And we’re back again. Hopefully we will actually get to see the house in action again this time, even if the last chapter was pretty good.
So, we begin the chapter with Karen going back to the house, because Navidson was dumb enough to go back inside. Thankfully this time she’s left the kids in New York so that they don’t almost get killed again. I’ve decided that I like Karen’s mum, if only for the fact that she believes:

  • “her daughter’s trip will take her one step closer toward selling the house and suing Navidson.”

It’s a refreshingly practical view which no-one else seems to have taken throughout the entire narrative, plus I like the fact that her immediate reaction to her daughter’s crisis is “sue him”. Anyway, Karen’s first stop is at the estate agent’s, with a view to putting it on the market. The estate agent she talks to seems to have done some research on the house after she and Navidson went to get building plans, hoping to find something involving ghosts (which, to be fair, would be pretty cool). She says that she didn’t find anything involving ghost sightings or any mysterious event specifically tied to the house, but she does mention the “Jamestown colony” which impacted on a fair bit of the surrounding area. Whatever that is. Hopefully there’ll be some kind of explanation soon.
Apparently the Jamestown colony was an early settler’s colony that was almost totally killed off in the winter of 1609-10. After that it was burnt down. And then abandoned. So overall, not a very lucky place. Quite how historically accurate this is I have no idea, mainly because I’ve never studied American history (apart from Cold War stuff). Regardless, a set of documents are found several years later recounting the fates of 3 men who went hunting in that winter of death and weren’t too successful.
But, before we can make headway into this document, we get what looks to be a fairly substantial footnote from Johnny Truant. Firstly he’s confused about the occasional use of f instead of s in the document (which the editor informs me is his confusing a long s for an f, which is a reasonable mistake in all honesty). Secondly, he’s being evicted from his apartment so he’s decided to travel to Virginia to see if he can find the house in question. A questionable plan in my view, but it’s fairly plan to see that he went off the deep end a few chapters back. He goes around saying his goodbyes (which don’t seem all that well received to be honest), but then can’t find Lude. He eventually finds him in hospital, where he seems to have broken most of the bones in his body and face. Seems one of the recurring girls’ (Kyrie I think) boyfriend has decided to beat the crap out of him because Kyrie had told him lies involving Johnny, Lude and the act of accosting. Anyway, it appears this may be th last we see of Johnny for a while now.
Back to the main narrative, with the hunters. They seem to have picked possibly the worst place to hunt as they see absolutely no living creatures other than their companions and it’s pelting it down with snow. The document is quite short and fairly standard “hunting trip gone wrong” sort of scenario, apart from the last entry which reads (keeping in mind the f/s thing):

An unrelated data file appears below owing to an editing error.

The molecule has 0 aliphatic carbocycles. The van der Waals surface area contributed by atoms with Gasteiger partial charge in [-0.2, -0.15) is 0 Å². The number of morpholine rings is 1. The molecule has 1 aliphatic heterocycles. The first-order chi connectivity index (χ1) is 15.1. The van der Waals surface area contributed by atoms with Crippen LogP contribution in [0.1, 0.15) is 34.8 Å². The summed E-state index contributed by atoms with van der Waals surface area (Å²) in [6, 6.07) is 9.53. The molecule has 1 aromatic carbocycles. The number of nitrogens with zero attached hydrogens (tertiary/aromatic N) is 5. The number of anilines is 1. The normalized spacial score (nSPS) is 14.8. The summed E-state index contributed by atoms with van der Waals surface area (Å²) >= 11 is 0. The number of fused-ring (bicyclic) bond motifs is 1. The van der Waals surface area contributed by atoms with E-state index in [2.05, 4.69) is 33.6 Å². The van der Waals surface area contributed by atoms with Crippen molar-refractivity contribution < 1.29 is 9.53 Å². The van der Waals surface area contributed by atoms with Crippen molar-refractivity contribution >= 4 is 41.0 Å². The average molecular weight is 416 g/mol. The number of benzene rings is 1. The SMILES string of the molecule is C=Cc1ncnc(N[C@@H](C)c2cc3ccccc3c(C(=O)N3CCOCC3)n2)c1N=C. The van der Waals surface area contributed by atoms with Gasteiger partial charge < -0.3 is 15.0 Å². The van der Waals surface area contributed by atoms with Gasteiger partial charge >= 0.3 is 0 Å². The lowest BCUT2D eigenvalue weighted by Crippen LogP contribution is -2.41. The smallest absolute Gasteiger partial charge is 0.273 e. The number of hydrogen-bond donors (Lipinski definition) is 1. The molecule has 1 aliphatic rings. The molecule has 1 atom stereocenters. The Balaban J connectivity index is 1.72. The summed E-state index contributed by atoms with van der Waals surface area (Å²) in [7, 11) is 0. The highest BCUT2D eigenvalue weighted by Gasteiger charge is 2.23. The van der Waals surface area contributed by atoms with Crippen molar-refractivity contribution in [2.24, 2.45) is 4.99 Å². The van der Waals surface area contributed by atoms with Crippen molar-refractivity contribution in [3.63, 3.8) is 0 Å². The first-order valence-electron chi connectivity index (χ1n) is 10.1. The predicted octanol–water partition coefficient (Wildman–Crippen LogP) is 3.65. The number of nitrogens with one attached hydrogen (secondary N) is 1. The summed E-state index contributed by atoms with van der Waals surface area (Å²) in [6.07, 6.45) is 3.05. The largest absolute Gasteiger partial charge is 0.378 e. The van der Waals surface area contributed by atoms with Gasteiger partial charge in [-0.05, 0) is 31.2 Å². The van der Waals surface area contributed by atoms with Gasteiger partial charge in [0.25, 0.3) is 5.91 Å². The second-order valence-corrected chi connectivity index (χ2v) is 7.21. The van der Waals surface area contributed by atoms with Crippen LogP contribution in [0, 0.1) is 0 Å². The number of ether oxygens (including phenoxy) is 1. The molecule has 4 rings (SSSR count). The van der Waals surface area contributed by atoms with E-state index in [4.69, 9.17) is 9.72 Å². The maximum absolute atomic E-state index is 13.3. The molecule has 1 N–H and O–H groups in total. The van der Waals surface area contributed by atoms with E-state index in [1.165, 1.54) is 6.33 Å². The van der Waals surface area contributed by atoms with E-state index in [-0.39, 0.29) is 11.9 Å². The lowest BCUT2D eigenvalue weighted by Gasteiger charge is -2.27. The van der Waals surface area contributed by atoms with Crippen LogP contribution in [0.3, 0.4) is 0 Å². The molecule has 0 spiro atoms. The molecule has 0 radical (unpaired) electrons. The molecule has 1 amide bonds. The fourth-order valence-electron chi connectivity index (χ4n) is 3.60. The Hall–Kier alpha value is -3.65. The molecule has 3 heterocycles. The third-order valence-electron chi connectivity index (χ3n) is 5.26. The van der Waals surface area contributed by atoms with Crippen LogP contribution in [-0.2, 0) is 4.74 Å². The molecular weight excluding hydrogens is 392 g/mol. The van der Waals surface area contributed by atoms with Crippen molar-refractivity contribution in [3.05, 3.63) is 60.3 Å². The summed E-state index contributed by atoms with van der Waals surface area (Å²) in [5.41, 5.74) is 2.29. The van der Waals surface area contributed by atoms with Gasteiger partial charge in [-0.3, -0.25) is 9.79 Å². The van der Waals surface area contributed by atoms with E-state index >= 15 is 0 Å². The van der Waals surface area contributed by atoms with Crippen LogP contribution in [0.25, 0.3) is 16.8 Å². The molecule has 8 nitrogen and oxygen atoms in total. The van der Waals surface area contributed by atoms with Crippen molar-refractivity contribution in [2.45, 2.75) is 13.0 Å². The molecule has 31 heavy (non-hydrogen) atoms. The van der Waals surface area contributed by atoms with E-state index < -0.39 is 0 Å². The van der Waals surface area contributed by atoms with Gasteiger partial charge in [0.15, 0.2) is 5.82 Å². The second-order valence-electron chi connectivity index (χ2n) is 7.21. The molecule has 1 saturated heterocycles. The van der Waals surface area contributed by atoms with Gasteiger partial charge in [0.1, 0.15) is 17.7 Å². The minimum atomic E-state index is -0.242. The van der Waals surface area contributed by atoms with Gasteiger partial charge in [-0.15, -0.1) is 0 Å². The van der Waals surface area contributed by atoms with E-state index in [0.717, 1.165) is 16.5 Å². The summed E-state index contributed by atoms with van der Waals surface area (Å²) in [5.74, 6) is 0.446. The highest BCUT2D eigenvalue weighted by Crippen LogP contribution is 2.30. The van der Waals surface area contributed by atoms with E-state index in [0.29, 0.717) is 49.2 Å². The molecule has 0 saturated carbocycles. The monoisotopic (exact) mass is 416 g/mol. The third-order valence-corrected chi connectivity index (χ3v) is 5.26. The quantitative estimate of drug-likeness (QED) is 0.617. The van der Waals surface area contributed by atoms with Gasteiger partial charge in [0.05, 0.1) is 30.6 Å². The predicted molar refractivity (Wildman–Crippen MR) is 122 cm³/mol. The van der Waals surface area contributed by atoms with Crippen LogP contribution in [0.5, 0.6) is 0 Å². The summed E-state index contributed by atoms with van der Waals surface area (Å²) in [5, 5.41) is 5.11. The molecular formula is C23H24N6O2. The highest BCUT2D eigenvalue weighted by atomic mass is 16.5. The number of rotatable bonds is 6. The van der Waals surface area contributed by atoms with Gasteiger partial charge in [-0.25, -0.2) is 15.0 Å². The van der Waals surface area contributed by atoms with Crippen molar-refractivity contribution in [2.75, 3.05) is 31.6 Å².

• “Ftaires” We haue found ftaires!”

Somehow I think that might be the start of our house, or at least the creepy part of it. The fact that only 2 bodies were found is probably fairly significant.
So Karen finishes her meeting with the estate agent and goes back to the house, regardless of how much she hates it. I’m kind of hoping that this signals a re-union for Karen and Navidson, since it’s obvious that they still love each other, but then I can’t see it actually happening. Call it my inner romance fan, but I want to see them happy together. Anyway, she decides to explore the house in the day (the power having been cut off since the last time they were there). She looks around to find that the corridor has been reduced to the size of a cupboard, even with innocent white walls. It kind of presents her with a dilemma: no corridor means no having to face her claustrophobia, but then also no hope of finding Navidson. However, despite dwindling hopes, she decides to resume living in the house during the day, hoping to find Navidson coming back. And weirdly enough, she seems to be coming to terms with the house and Navidson’s disappearance, as there’s a long section describing how her smile has changed from something beautiful, but ultimately fake and defensive, to a less even smile that shows more of her character and actual feelings. In any case, after a month has passed since Navidson’s disappearance, Karen says to Reston that she knows that he’s still alive and that she’s heard his voice through the walls. Now, suspending disbelief for a moment (not too difficult as quite a lot has been shown to be possible in that weird non-space) the question that occurs to me is how in the hell has Navidson survived that long with no supplies? It soon turns out that Karen might well be right, as Navidson’s clothes, pack and video tapes are found in the children’s bedroom one day. The chapter ends on a rather ominous note: as Karen rewinds one of the tapes in order to watch it, one of the walls behind her is consumed by black, just waiting for her to turn around. And now I’ll have the heebie jeebies all night. Or at least I will if my neighbour decides to turn Madagascar off. Hooray for the little things.

A decent chapter with an excellent cliff-hanger. Looking forward to the next one immensely. Doubt I’ll get it done tomorrow though.

Signing off,